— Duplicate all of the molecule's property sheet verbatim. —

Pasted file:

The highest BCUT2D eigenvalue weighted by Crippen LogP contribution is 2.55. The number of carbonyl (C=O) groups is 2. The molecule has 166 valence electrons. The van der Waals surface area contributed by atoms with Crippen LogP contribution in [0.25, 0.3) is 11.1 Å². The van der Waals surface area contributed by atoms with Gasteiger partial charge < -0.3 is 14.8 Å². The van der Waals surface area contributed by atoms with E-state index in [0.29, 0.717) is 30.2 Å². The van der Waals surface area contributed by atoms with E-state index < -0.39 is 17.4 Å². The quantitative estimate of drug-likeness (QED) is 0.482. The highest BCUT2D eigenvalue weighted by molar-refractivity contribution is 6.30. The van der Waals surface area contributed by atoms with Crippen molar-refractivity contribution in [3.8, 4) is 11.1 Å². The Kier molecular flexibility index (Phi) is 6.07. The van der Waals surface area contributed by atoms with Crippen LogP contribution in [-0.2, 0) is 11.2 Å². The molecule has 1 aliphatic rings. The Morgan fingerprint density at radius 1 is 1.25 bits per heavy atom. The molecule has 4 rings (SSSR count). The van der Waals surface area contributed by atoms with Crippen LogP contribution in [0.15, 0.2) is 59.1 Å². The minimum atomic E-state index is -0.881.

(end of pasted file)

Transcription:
The highest BCUT2D eigenvalue weighted by Crippen LogP contribution is 2.55. The number of carbonyl (C=O) groups is 2. The molecule has 166 valence electrons. The van der Waals surface area contributed by atoms with Crippen LogP contribution in [0.25, 0.3) is 11.1 Å². The van der Waals surface area contributed by atoms with Gasteiger partial charge < -0.3 is 14.8 Å². The van der Waals surface area contributed by atoms with E-state index in [0.29, 0.717) is 30.2 Å². The van der Waals surface area contributed by atoms with E-state index < -0.39 is 17.4 Å². The quantitative estimate of drug-likeness (QED) is 0.482. The highest BCUT2D eigenvalue weighted by molar-refractivity contribution is 6.30. The van der Waals surface area contributed by atoms with Crippen molar-refractivity contribution in [3.8, 4) is 11.1 Å². The Kier molecular flexibility index (Phi) is 6.07. The van der Waals surface area contributed by atoms with Crippen LogP contribution in [-0.2, 0) is 11.2 Å². The molecule has 1 aliphatic rings. The Morgan fingerprint density at radius 1 is 1.25 bits per heavy atom. The molecule has 4 rings (SSSR count). The van der Waals surface area contributed by atoms with Crippen LogP contribution in [0.15, 0.2) is 59.1 Å². The minimum atomic E-state index is -0.881.